I decided to enlist the help of some ultrarunners whose blogs I follow. Dan Rose is a seriously fast guy who runs seriously long races and ran for Team USA in last year’s 24 hour world championship. He lives near me and we both run Bull Run trail, but I’ve yet to meet him. Dan said: “Alison, I’m a ‘liquid only’ guy during ultras. For a 50k I’ll just mix in 6 or 7 hammer gels into my camelbak and sip that throughout. For a 50m, I’ll do the same and refill along the way so it works out to 250 calories per hour. For 100 milers I’ll mix in a little Perpetuem after the 50 mile mark to get a little protein & fat in my system. For 24 hour races I’ll usually drink a recovery drink like Ultragen in the middle as well. Overall the goal is always 250 calories/hr. Oh, and I’ll take an SCap every hour for electrolytes no matter the distance of the race. My fuel plan isn’t for everyone, but it keeps things simple and efficient for me and my stomach!”
What?! I was so looking forward to combining my two loves: food and running, and now I’m hearing that ultrarunners don’t really eat? Note that a 50K is small potatoes to Dan. Also note the food analogy. I once tried mixing GU in my water and it was the most disgusting thing I’ve ever tasted. Love you, Dan, but don’t think that plan will work for me!
So I asked Neal Gorman, another fast ultrarunner who lives in the area. Neal said, “On longer runs I usually start off with a Clif bar or two then mix in Clif blocks and GU gels from there after. During long races same thing but during a 50k I will go with only blocks and gels, with gels only towards the end. Calories absorb into the blood more quickly. I also consume one to two (depending on heat) s-caps per hour for electrolytes.”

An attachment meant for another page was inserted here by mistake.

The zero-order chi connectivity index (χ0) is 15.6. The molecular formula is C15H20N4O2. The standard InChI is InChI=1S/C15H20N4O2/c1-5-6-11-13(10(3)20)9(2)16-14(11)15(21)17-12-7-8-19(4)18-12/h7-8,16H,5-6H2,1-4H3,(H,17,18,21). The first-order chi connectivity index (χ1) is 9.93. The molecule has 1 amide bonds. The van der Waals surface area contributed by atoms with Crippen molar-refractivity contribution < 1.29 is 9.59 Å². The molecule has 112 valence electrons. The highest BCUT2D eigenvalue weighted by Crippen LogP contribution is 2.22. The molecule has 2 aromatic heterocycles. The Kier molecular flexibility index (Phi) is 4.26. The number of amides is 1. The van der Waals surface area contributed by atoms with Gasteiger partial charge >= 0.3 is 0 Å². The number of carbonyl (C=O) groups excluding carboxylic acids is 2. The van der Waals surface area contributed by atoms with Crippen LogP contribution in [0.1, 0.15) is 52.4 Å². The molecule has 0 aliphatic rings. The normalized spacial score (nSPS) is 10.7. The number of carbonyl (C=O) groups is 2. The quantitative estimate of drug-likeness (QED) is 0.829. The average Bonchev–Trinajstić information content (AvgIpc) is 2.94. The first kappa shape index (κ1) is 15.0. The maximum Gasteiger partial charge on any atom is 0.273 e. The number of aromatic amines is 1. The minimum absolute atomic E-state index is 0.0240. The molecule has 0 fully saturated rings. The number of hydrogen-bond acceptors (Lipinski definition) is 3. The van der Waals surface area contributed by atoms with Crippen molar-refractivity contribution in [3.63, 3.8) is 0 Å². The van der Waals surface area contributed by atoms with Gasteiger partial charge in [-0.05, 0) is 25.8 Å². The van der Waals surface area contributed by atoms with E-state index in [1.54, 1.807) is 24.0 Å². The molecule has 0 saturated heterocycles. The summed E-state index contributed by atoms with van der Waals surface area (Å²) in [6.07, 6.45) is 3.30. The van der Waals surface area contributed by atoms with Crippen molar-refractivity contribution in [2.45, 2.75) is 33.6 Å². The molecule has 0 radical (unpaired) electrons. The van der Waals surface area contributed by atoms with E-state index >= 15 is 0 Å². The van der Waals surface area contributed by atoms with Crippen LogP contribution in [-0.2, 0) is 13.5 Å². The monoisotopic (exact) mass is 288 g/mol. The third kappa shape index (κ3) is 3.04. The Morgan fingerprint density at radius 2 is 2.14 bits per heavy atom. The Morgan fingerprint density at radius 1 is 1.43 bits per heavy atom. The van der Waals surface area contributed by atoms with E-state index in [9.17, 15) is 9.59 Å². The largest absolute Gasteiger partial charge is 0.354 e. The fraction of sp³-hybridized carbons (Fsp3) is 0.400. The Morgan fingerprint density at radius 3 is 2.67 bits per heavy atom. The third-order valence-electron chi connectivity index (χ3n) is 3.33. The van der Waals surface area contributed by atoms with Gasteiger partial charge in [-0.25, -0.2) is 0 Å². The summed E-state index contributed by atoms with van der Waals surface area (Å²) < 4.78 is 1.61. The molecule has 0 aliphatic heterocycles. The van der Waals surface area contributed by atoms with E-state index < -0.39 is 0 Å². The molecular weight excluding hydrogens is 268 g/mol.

OK, so at least Neal eats a Clif bar, but he doesn’t eat any real food, either! Amy Sprotson is another phenomenal ultrarunner for whom a 50K is a warmup. She is a member of the Montrail-Mountain Hardwear Team. She recently ran the Chuckanut 50K and experienced “stomach issues” for much of it, so my “hey, what do you eat during a 50K?” may have been poorly timed.
Amy said: “I usually stick to gels or shotblocks. Usually gels, if I’m carrying a handheld water bottle, as they are easier to carry. For a 50 miler and above, I actually don’t vary that too much and still prefer gels and shotblocks. I nibble on real food depending on how I’m feeling, but usually rely on gels/shotblocks/liquid calories (Ultragen). For me, they seem easier to digest.”
OK, three hits and I have totally struck out. So I guess I will be saving the cookies for after the run, and loading up on GU and Honey Stingers. How boring. And a bit disappointing because I was expecting a 5+ hour foodfest where I could look forward to each aid station’s offerings with wild anticipation. On the bright side, it looks like those s-caps I’ve never used will come in handy. Do they expire?!